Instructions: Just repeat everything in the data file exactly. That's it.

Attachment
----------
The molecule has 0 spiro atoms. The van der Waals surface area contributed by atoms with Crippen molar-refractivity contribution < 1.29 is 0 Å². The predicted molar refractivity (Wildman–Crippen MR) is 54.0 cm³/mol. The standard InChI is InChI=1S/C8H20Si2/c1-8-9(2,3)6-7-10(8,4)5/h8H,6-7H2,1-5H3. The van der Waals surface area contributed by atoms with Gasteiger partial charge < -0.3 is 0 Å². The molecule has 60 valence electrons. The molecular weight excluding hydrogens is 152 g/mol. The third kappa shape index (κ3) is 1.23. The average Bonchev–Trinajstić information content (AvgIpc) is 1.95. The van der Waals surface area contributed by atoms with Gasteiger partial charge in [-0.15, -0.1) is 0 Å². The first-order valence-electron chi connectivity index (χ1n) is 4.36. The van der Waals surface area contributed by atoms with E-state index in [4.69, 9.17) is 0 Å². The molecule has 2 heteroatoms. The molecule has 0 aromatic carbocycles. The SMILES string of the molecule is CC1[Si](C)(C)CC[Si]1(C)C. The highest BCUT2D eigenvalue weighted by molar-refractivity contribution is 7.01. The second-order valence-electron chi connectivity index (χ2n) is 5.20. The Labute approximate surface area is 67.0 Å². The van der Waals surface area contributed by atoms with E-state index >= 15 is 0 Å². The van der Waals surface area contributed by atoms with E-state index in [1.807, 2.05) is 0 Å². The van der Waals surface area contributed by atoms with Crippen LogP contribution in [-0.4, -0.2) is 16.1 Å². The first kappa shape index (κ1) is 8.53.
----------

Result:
The molecule has 0 spiro atoms. The van der Waals surface area contributed by atoms with Crippen molar-refractivity contribution < 1.29 is 0 Å². The predicted molar refractivity (Wildman–Crippen MR) is 54.0 cm³/mol. The standard InChI is InChI=1S/C8H20Si2/c1-8-9(2,3)6-7-10(8,4)5/h8H,6-7H2,1-5H3. The van der Waals surface area contributed by atoms with Gasteiger partial charge < -0.3 is 0 Å². The molecule has 60 valence electrons. The molecular weight excluding hydrogens is 152 g/mol. The third kappa shape index (κ3) is 1.23. The average Bonchev–Trinajstić information content (AvgIpc) is 1.95. The van der Waals surface area contributed by atoms with Gasteiger partial charge in [-0.15, -0.1) is 0 Å². The first-order valence-electron chi connectivity index (χ1n) is 4.36. The van der Waals surface area contributed by atoms with E-state index in [4.69, 9.17) is 0 Å². The molecule has 2 heteroatoms. The molecule has 0 aromatic carbocycles. The SMILES string of the molecule is CC1[Si](C)(C)CC[Si]1(C)C. The highest BCUT2D eigenvalue weighted by molar-refractivity contribution is 7.01. The second-order valence-electron chi connectivity index (χ2n) is 5.20. The Labute approximate surface area is 67.0 Å². The van der Waals surface area contributed by atoms with E-state index >= 15 is 0 Å². The van der Waals surface area contributed by atoms with E-state index in [1.807, 2.05) is 0 Å². The van der Waals surface area contributed by atoms with Crippen LogP contribution in [-0.4, -0.2) is 16.1 Å². The first kappa shape index (κ1) is 8.53.